Introduction: Democracy, Innovation and Growth

  • Francesco GrilloEmail author
  • Raffaella Y. Nanetti


This chapter starts from acknowledging the crisis that has trapped much of the West in a condition of stagnation of ideas about how to govern complexity and slow productivity growth in an era of Internet driven disruptive changes. The focus moves to the two paradoxes which are central to the book. The “innovation paradox” underlines how the Internet revolution has not displayed its impact on growth when its effects are expected to be even larger than those of previous industrial revolutions, while the “democracy paradox” points to many signals of the crisis of legitimacy and effectiveness that liberal democracies have suffered since 1989 when they were declared historically the winners against Communism. The thesis that this book engages with is that this second, the “democracy paradox” is at the very root of the first, the “innovation paradox”. The argument is that the solution to both paradoxes is to be found in radically innovating the mechanisms through which diffused intelligence and individual preferences within civil society are identified, leveraged and processed into collective choices and policies to be formulated and implemented. Such a governance system is referred to as “knowledge democracy” and such innovative mechanisms as “smart participation”. Together, they signal the departure from the traditional implementation of the concept of democracy which appears no longer adequate in this XXI century. China and Italy are empirically investigated in the book as text cases of the current opposite position of the West and the East in growth performance.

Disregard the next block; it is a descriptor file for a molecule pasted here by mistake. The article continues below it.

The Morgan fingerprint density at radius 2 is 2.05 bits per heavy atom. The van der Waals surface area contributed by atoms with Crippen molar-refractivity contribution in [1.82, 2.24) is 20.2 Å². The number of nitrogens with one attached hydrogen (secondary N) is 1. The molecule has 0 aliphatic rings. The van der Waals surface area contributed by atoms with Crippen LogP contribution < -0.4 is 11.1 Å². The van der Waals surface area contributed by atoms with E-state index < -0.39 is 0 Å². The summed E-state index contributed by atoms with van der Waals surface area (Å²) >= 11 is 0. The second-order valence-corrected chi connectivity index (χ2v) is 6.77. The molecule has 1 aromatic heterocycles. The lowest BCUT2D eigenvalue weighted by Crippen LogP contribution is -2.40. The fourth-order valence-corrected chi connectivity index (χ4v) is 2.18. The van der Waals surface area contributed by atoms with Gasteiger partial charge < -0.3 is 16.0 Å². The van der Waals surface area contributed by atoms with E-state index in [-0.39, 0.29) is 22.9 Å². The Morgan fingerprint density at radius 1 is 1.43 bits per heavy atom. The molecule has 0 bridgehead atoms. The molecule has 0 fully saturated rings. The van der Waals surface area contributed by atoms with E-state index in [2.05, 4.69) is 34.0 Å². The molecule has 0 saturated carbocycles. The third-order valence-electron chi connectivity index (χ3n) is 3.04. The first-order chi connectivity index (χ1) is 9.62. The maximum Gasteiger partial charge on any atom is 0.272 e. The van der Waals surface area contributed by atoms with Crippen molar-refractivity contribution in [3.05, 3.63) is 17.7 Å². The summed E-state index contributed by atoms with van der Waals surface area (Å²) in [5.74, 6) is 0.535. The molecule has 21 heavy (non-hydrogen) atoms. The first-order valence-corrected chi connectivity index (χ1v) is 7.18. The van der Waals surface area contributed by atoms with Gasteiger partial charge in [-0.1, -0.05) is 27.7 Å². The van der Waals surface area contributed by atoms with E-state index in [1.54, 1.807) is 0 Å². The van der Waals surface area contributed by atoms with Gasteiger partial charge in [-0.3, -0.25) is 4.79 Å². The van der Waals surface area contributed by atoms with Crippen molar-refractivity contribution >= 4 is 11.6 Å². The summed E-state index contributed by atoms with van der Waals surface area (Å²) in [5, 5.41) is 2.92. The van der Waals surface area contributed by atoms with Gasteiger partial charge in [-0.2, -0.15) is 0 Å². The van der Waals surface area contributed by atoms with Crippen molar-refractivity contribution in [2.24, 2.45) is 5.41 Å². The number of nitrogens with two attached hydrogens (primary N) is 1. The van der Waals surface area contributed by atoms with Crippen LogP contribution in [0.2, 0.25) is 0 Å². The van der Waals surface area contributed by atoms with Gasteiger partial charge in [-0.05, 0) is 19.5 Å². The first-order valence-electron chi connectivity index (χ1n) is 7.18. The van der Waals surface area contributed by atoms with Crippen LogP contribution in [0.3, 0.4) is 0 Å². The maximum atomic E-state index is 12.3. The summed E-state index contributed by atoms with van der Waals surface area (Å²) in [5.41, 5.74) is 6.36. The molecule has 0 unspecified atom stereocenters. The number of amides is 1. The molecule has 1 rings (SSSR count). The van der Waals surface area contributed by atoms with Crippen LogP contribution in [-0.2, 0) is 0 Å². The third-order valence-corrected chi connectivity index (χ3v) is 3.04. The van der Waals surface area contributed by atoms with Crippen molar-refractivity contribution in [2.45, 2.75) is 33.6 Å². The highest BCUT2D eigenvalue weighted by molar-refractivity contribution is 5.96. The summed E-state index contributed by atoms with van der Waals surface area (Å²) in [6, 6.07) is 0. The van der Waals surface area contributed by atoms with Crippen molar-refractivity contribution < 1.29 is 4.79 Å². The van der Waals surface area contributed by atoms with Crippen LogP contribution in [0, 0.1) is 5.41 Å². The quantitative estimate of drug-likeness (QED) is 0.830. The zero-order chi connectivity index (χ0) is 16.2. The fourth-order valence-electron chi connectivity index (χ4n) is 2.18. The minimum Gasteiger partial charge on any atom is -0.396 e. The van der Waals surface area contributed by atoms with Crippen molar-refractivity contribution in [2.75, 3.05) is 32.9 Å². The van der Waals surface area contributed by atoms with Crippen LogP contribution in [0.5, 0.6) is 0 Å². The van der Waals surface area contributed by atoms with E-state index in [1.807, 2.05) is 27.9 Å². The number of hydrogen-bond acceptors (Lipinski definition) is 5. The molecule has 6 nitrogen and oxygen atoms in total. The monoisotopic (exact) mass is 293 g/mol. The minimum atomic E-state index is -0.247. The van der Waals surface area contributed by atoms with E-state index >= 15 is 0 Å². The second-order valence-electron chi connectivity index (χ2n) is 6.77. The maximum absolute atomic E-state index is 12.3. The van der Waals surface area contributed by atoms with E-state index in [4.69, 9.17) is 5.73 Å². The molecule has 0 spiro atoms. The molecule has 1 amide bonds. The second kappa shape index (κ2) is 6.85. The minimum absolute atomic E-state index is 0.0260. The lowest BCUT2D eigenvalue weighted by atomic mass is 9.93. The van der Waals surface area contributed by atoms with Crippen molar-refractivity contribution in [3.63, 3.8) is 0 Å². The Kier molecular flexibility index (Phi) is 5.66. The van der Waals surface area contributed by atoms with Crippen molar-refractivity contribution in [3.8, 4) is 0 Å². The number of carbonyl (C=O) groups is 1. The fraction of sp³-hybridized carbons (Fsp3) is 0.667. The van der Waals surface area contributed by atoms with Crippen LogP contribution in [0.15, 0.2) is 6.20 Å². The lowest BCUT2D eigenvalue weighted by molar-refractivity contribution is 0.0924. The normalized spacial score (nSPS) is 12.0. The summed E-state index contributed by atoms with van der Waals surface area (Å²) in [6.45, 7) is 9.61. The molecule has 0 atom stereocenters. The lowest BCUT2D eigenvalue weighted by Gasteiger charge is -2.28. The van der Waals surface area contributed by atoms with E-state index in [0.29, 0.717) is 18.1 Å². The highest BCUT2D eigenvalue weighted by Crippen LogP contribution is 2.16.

Democracy Smart participation Economic growth Democracy paradox Knowledge democracy 


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Copyright information

© The Author(s) 2018

Authors and Affiliations

  1. 1.Sant’Anna School of Advanced StudiesPisaItaly
  2. 2.University of Illinois at ChicagoChicagoUSA

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